The Mac Observer

Skip navigational links

You're viewing an article in TMO's historic archive vault. Here, we've preserved the comments and how the site looked along with the article. Use this link to view the article on our current site:
French Amendment Drops Open DRM Requirement

French Amendment Drops Open DRM Requirement

by , 8:10 AM EDT, May 11th, 2006

The controversial copyright bill that would force companies like Apple, Sony, and Microsoft to open their proprietary Digital Rights Management (DRM) copy protection technologies to competitors has been approved by the French Senate with an amendment that offers an avenue to keep the copy protection schemes private. According to Macworld UK, the bill maintained the concept of interoperability, but added a new regulatory agency to mediate requests for details of the various DRM schemes.

The intent of the original bill was to create an open system where portable music players and Internet-based music services all offered compatible products. A Sony Walkman, for example, could play FairPlay protected music downloaded from the iTunes Music Store, and an iPod could play songs downloaded from Naptser.

The new regulatory agency will have the authority to order companies to share the technological details of their DRM schemes with competitors unless the digital music and movie download services can show that they are protecting the content in agreement with the copyright holder. Since the copy protection terms are typically part of distribution contracts, that shouldn't be difficult for Apple, or any other online media distributor, to show.

The amendment also prohibits open source software developers from publishing source code for applications that contain any DRM technology obtained through the law if the original technology developer can show that it would adversely impact the copy protection's effectiveness.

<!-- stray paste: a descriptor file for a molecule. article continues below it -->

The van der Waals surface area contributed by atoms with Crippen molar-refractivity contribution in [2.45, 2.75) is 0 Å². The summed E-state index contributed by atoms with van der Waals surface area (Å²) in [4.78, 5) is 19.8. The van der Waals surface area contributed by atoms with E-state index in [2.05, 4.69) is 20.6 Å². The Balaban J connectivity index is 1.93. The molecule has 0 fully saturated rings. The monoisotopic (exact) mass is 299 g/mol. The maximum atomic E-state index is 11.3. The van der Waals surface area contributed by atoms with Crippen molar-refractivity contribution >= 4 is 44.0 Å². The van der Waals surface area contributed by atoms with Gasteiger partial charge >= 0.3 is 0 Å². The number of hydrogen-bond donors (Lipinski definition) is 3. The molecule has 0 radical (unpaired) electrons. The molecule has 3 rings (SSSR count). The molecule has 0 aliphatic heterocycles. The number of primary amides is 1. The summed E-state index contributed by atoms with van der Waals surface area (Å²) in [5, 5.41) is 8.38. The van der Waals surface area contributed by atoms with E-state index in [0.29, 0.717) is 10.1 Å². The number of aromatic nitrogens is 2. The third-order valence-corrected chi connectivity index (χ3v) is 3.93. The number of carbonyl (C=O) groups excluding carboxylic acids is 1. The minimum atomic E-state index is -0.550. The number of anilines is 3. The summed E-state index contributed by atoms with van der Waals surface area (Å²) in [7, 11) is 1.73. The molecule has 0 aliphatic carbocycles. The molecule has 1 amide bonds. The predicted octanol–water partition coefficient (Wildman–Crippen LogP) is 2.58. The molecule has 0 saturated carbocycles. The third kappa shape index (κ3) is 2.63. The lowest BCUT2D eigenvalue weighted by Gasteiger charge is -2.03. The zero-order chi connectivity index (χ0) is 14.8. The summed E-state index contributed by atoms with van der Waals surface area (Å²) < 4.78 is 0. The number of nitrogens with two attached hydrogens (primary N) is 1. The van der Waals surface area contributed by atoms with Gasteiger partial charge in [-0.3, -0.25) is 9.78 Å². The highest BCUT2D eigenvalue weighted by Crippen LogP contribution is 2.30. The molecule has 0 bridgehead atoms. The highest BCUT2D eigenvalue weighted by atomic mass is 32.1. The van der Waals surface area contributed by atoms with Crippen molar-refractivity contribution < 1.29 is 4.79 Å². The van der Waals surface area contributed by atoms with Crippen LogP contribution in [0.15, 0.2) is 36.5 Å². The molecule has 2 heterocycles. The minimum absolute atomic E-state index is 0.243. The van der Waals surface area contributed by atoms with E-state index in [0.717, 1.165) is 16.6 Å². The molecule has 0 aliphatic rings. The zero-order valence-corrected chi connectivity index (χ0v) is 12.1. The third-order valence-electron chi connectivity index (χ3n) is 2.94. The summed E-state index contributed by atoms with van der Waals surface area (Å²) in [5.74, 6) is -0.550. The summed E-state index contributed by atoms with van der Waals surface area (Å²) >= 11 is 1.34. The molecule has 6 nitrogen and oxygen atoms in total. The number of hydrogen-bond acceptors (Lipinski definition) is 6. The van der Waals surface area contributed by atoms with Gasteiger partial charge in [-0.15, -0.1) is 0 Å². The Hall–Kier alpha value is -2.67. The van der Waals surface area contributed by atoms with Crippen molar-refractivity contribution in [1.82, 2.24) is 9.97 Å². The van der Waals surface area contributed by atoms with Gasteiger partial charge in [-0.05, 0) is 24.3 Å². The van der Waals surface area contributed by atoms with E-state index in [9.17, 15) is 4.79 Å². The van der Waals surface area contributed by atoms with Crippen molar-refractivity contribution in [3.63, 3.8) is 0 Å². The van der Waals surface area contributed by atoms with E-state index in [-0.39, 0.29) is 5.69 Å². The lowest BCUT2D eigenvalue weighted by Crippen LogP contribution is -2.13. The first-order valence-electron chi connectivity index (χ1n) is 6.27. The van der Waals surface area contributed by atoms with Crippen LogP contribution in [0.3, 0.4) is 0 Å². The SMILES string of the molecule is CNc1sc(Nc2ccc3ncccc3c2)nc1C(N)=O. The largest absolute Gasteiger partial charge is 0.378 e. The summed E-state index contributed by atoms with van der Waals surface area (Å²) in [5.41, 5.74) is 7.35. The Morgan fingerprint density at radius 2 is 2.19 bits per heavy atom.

Online music distributors, including Apple, were unhappy with the original bill, fearing that it would erode legitimate online music sales. Apple even referred to the bill as "state sponsored piracy." Had the bill passed in its original form, analysts expected companies to shut down their France-based services to avoid opening their DRM schemes to competitors.

The likelihood that Apple will continue to sell the iPod and operate the iTunes Music Store in France is much greater now that it has some way to protect its FairPlay copy protection. The amendment to the original bill, however, essentially guts the law since companies can refuse to share their DRM schemes.

Recent TMO Headlines - Updated October 5th

Wed, 3:00 AM
Covering All the Gs with RCR Wireless News Editor Peter Cohen - TMO Daily Observations 2022-10-05
Tue, 5:36 PM
No, Older AirPods Pro and Max Won’t Get Adaptive Transparency, Latest Beta Suggests
Tue, 4:00 PM
Apple TV+ Returns to Las Colinas Resort in Trailer for Season Two of 'Acapulco'
Tue, 3:23 PM
How to Capture 48MP ProRAW Photographs on iPhone 14 Pro and Pro Max
Tue, 3:14 PM
Apple Supplier Foxconn 'Cautiously Optimistic' for Fourth-Quarter Results
Tue, 2:12 PM
European Union Passes Common Charger Rule, iPhone Must be USB-C By 2024
Tue, 2:06 PM
The Latest Observations: Good News, Bad News, iPhone 14 Delays and Emancipation
Tue, 1:52 PM
Bug Prompts New AirPods Pro 2 Owners to Replace Battery
Tue, 1:25 PM
Camera Bump on iPhone 14 Pro Causing Wireless Charging Problems
Tue, 12:06 PM
Four Traits Apple Seeks When Hiring New Employees
Tue, 11:52 AM
Italian Court Cancels Antitrust Fines Imposed On Apple and Amazon
Tue, 11:39 AM
Exports of iPhones from India Set to Double to $2.5 Billion YoY by March 2023
  • __________
  • Buy Stuff, Support TMO!
  • Podcast: Mac Geek Gab
  • Podcast: Daily Observations
  • TMO on Twitter!